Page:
Wednesday, January 24, 2007 - Page updated at 12:00 AM

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Lawmaker proposes allowing man's best friend to be drinking buddy

The Associated Press

OLYMPIA - If dog-loving lawmakers prevail, Fido could soon be sidling up to bar stools around Washington state.

Soggy dogs waiting outside a downtown Olympia pub inspired state Sen. Ken Jacobsen to propose a way to get them in from the cold and rain.

"There's all sorts of places you can bring animals now," said Jacobsen, who doesn't own a dog. "You can take dogs into hotels. My God, some people are carrying dogs in their purses. Why can't we have them in the bars?"

The Seattle Democrat's bill would allow bars and restaurants with liquor licenses to welcome dogs, as long as they accompany their owners and remain well-behaved and leashed. Establishments wouldn't be required to allow dogs, except for service animals.

Janna Goodwin with the National Conference of State Legislatures said she could not find any states that allowed dogs in bars, or any that were considering similar legislation.

A slightly different law that went into effect in Florida last summer allows restaurants, approved by local governments, to permit dogs to eat with their owners outside.

Health officials said the ban on pets in restaurants and bars is based on Food and Drug Administration regulations.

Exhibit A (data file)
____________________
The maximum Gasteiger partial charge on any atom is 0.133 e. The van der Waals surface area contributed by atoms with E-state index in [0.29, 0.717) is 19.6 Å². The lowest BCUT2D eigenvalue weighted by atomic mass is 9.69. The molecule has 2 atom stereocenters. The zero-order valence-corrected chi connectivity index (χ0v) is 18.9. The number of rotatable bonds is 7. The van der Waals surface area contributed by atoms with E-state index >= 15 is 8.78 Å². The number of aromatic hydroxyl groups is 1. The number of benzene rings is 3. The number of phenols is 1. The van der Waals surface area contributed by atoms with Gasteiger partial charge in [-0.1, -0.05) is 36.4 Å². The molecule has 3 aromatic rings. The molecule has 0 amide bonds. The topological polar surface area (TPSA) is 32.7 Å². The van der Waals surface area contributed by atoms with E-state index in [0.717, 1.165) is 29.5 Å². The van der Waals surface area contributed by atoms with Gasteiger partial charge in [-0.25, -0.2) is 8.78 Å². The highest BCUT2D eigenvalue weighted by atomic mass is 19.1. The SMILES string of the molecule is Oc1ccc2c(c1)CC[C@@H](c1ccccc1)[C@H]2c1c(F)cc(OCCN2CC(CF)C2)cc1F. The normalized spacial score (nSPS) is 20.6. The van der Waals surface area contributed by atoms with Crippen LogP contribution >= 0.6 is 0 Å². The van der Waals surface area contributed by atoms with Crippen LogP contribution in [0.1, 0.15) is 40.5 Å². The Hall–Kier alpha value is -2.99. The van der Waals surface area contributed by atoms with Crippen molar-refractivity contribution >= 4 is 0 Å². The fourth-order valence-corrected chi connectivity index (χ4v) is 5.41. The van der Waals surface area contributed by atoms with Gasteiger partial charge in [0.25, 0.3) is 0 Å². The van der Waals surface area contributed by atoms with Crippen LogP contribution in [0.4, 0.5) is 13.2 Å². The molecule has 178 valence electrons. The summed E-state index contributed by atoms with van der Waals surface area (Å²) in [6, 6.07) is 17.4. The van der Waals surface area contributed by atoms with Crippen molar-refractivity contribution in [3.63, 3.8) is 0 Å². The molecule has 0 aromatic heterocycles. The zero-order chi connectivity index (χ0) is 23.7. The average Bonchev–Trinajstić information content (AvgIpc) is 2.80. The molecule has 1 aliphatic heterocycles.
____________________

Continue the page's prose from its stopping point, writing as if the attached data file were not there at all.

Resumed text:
"Animals don't use the toilet and they shed and they sometimes drool, and those are potential issues with food," said Joe Graham, public health adviser for the Washington state Department of Health.

Lisa Owens would like the bill to pass so she could bring her 112-pound Rottweiler, Ida, with her when meeting friends at bars in Olympia.

"If people were asking me to go somewhere and I could bring my dog, I might be more likely to go," she said.

But Mike Duffy, walking along a pier with his German shorthaired pointer, Emma, said he didn't think it was a great idea.

"If you want to take your dog out, go for a walk," he said. "If you want to go to the bar, leave the dog outside or at home."

The Senate Labor, Commerce, Research and Development Committee scheduled a public hearing on Jacobsen's proposal for Jan. 30.

Copyright © 2007 The Seattle Times Company


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